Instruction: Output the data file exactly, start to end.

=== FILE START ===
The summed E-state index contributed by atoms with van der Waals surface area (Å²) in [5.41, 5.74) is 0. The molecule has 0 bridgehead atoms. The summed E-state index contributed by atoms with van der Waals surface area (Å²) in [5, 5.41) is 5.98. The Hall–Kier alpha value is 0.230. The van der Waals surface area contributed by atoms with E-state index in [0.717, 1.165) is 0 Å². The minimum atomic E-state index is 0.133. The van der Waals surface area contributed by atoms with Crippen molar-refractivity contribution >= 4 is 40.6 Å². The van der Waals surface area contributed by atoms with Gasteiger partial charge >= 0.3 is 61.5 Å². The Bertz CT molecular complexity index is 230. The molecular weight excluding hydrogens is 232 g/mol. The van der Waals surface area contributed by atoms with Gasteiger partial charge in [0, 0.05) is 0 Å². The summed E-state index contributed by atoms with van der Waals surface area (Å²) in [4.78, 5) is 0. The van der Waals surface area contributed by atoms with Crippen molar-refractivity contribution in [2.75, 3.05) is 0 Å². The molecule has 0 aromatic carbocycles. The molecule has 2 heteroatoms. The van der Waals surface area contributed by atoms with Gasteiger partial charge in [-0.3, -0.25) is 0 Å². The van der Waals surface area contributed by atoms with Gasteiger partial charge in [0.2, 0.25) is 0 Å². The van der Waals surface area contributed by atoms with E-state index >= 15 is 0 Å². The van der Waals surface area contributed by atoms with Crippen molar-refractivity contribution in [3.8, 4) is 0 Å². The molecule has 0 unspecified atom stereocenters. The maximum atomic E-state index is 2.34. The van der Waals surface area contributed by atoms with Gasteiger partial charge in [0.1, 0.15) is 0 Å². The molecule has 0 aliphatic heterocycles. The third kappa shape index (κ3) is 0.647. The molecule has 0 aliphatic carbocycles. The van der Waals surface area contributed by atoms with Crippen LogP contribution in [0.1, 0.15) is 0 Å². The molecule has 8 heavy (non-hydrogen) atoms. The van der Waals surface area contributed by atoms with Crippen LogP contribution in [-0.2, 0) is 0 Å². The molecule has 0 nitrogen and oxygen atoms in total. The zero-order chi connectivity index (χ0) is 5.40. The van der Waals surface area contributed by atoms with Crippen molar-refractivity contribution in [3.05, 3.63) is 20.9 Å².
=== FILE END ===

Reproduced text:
The summed E-state index contributed by atoms with van der Waals surface area (Å²) in [5.41, 5.74) is 0. The molecule has 0 bridgehead atoms. The summed E-state index contributed by atoms with van der Waals surface area (Å²) in [5, 5.41) is 5.98. The Hall–Kier alpha value is 0.230. The van der Waals surface area contributed by atoms with E-state index in [0.717, 1.165) is 0 Å². The minimum atomic E-state index is 0.133. The van der Waals surface area contributed by atoms with Crippen molar-refractivity contribution >= 4 is 40.6 Å². The van der Waals surface area contributed by atoms with Gasteiger partial charge >= 0.3 is 61.5 Å². The Bertz CT molecular complexity index is 230. The molecular weight excluding hydrogens is 232 g/mol. The van der Waals surface area contributed by atoms with Gasteiger partial charge in [0, 0.05) is 0 Å². The summed E-state index contributed by atoms with van der Waals surface area (Å²) in [4.78, 5) is 0. The van der Waals surface area contributed by atoms with Crippen molar-refractivity contribution in [2.75, 3.05) is 0 Å². The molecule has 0 aromatic carbocycles. The molecule has 2 heteroatoms. The van der Waals surface area contributed by atoms with Gasteiger partial charge in [-0.3, -0.25) is 0 Å². The van der Waals surface area contributed by atoms with Gasteiger partial charge in [0.2, 0.25) is 0 Å². The van der Waals surface area contributed by atoms with E-state index >= 15 is 0 Å². The van der Waals surface area contributed by atoms with Crippen molar-refractivity contribution in [3.8, 4) is 0 Å². The molecule has 0 unspecified atom stereocenters. The maximum atomic E-state index is 2.34. The van der Waals surface area contributed by atoms with Gasteiger partial charge in [0.1, 0.15) is 0 Å². The molecule has 0 aliphatic heterocycles. The third kappa shape index (κ3) is 0.647. The molecule has 0 aliphatic carbocycles. The van der Waals surface area contributed by atoms with Crippen LogP contribution in [0.1, 0.15) is 0 Å². The molecule has 8 heavy (non-hydrogen) atoms. The van der Waals surface area contributed by atoms with Crippen LogP contribution in [-0.2, 0) is 0 Å². The molecule has 0 nitrogen and oxygen atoms in total. The zero-order chi connectivity index (χ0) is 5.40. The van der Waals surface area contributed by atoms with Crippen molar-refractivity contribution in [3.05, 3.63) is 20.9 Å².